Borowiak, Alvarez turned into draft's pleasant surprises

Sunday, June 8, 2003

The amateur baseball draft Tuesday and Wednesday was a perfect example of why I could never be a talent evaluator.

Sure, I knew Southeast Missouri State University shortstop Zach Borowiak was a good player. And I thought he'd be drafted again after going in the 49th round following his junior season last year.

But the 14th round? Never in my wildest dreams did I figure Borowiak was held in such high regard by professional scouts. He evidently was, however, and the Boston Red Sox took him in the upper third of the 50-round draft.

And I knew Southeast left-hander Tim Alvarez was a good pitcher. All you had to do was look at his sensational statistics to figure that one out. But I also know that pro scouts love hard throwers, and Alvarez, for all his success, can't even fire his fastball 85 miles per hour on a consistent basis.

I was skeptical that Alvarez would even be drafted, despite his phenomenal numbers. And if he was picked, I figured it's be in the last round or two. But the San Francisco Giants liked him enough to take him in the 36th round.

I'm glad I was wrong about both players. And I'm glad they're going to get a chance at playing professional baseball.

Borowiak and Alvarez, who like virtually all the Southeast players I've covered over the last few years are truly class acts, certainly face a tough road as they begin professional careers that they hope will some day lead to the major leagues.

The odds are stacked against them, as it is against any young athlete who attempts to reach the highest level of their sport. But baseball is one sport where it seems like as many middle-to-low-round draft choices make the major leagues as high-round bonus babies.

Here's wishing Borowiak and Alvarez the best as they begin their pro careers in the next several days.

Alvarez is the third Southeast pitcher to be drafted in the past three years, following Brandon Smith (18th round) in 2002 and Todd Pennington (46th round) in 2001.

That's a testament to the kind of excellent work Southeast pitching coach Jeremy Tyson does, especially when you consider that he helped turn Alvarez into a pitcher after the junior-college transfer was recruited to Southeast as a first baseman last year.

A lot of people might have been stunned when Southwest Missouri State's baseball team won a regional title last weekend. But the draft showed that the Bears' crown maybe wasn't very surprising after all.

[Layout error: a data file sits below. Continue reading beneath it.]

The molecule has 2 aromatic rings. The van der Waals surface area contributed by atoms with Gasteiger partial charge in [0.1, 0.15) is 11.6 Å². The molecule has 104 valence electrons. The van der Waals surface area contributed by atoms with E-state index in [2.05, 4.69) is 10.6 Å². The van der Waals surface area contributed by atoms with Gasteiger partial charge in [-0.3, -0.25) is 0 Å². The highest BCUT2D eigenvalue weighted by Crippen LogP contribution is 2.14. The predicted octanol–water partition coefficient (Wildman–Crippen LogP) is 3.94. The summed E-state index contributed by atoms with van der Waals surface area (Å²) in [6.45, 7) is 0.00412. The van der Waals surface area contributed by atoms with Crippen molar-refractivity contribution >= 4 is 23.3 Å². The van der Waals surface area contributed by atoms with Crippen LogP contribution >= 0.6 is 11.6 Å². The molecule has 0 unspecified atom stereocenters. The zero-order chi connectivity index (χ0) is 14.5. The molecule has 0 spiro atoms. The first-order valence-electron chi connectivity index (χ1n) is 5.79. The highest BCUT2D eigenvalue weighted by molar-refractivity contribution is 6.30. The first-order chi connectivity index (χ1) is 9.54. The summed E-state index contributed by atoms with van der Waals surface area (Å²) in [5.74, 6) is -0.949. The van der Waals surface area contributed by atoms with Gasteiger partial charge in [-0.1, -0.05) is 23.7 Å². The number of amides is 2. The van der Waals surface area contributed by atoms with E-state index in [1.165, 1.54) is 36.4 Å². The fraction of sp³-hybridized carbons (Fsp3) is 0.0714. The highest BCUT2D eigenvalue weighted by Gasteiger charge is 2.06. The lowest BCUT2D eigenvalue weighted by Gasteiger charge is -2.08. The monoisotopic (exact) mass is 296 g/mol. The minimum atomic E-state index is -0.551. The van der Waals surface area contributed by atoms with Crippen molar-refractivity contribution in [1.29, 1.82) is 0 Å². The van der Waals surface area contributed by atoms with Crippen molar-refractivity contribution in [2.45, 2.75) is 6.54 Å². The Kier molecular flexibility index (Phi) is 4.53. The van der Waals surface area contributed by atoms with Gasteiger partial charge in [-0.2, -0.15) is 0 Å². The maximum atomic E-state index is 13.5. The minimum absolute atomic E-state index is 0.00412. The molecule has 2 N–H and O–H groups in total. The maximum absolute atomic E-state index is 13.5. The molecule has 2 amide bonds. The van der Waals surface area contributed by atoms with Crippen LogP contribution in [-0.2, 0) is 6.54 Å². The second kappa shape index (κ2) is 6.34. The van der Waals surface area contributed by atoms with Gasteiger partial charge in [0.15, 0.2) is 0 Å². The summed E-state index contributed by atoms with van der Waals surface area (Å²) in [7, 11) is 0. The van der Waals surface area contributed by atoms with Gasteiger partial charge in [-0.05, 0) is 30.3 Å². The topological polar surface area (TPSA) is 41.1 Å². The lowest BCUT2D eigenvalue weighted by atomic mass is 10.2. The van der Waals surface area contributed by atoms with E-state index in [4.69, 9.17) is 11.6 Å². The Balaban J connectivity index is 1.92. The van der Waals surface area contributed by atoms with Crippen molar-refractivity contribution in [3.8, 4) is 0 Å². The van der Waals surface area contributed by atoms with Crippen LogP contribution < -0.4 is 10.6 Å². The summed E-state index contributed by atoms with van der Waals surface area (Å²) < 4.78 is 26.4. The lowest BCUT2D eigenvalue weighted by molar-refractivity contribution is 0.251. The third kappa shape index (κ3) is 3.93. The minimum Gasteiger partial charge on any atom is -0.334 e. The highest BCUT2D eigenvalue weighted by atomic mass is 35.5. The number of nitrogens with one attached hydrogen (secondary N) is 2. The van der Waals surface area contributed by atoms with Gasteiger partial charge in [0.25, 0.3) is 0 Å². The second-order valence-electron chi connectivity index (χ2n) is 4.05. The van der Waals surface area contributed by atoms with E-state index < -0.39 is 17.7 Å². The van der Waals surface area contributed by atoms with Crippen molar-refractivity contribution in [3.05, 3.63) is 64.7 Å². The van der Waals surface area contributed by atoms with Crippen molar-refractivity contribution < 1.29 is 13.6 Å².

SMS had a whopping seven players drafted, including three pitchers in the top eight rounds and four hurlers in the top 20 rounds.

The Ohio Valley Conference is not very highly regarded as a baseball league, but the OVC had seven players drafted, which is fairly impressive.

In addition to Borowiak and Alvarez, two players each from Austin Peay and Eastern Illinois were taken in the middle to late rounds and Eastern Kentucky outfielder Josh Anderson -- the league's player of the year -- went in the fourth round.

Good luck to my good buddy Chris Rushin as he prepares to start his first season as the radio play-by-play broadcaster for the Billings (Mont.) Mustangs, a Cincinnati Reds minor-league affiliate that competes in the rookie Pioneer League.

"Big Rush," as he is affectionately known, played football at Southeast in the late 1980s and was the voice of Indians football and basketball for three years in the early 1990s before getting out of the business.

While living in his hometown of Poplar Bluff the past decade or so, Chris has continued to broadcast sporting events on a part-time basis and got the itch to once again get into play-by-play full-time and see where it might take him.

For right now, it's taken him to rookie ball -- the Mustangs begin their season June 17 -- but it could end up taking him to a much higher minor-league level and perhaps even to the majors someday.

Big Rush is one of the nicest guys you'd ever want to meet, and I know I'm not alone in wishing him all the best.

While still on the subject of best wishes, here's some to Chris Janet, who is stepping down as Notre Dame Regional High School's athletic director to pursue other business opportunities in order to spend more time with his family.

I've gotten to know C.J., a former Southeast baseball standout, well from just about the time I moved to Cape Girardeau in the mid-1980s and hold him and his family in high regard.

Southeast football star Willie Ponder and track standout Heather Jenkins both received votes in the recent balloting for the OVC athletes of the year awards for 2002-2003.

Eastern Illinois track/cross country star Kyle O'Brien won the male award and Austin Peay basketball star Brooke Armistead captured the female honor.

Voting was done by the OVC's athletic directors and sports information directors.

A couple of thoughts on the Sammy Sosa corked bat fiasco:

First, I believe he knew he was using that particular bat. But who knows how many other times he went to the plate with the illegal piece of lumber?

Second, there is a logical explanation as to why none of Sosa's other bats were found to be corked. While he didn't demonstrate much intelligence in using that bat to begin with, do you think he would be dumb enough to have more than one corked bat, knowing that if he ever did get busted all his other bats would be inspected?

And third, I have no idea how much an advantage there is to using a corked bat, but there must be a significant one or else why would any player risk being caught?

I still think the Spurs will win the NBA championship, but the Nets have at least made the finals interesting by splitting the first two games in San Antonio.

Marty Mishow is a sports writer for the Southeast Missourian.

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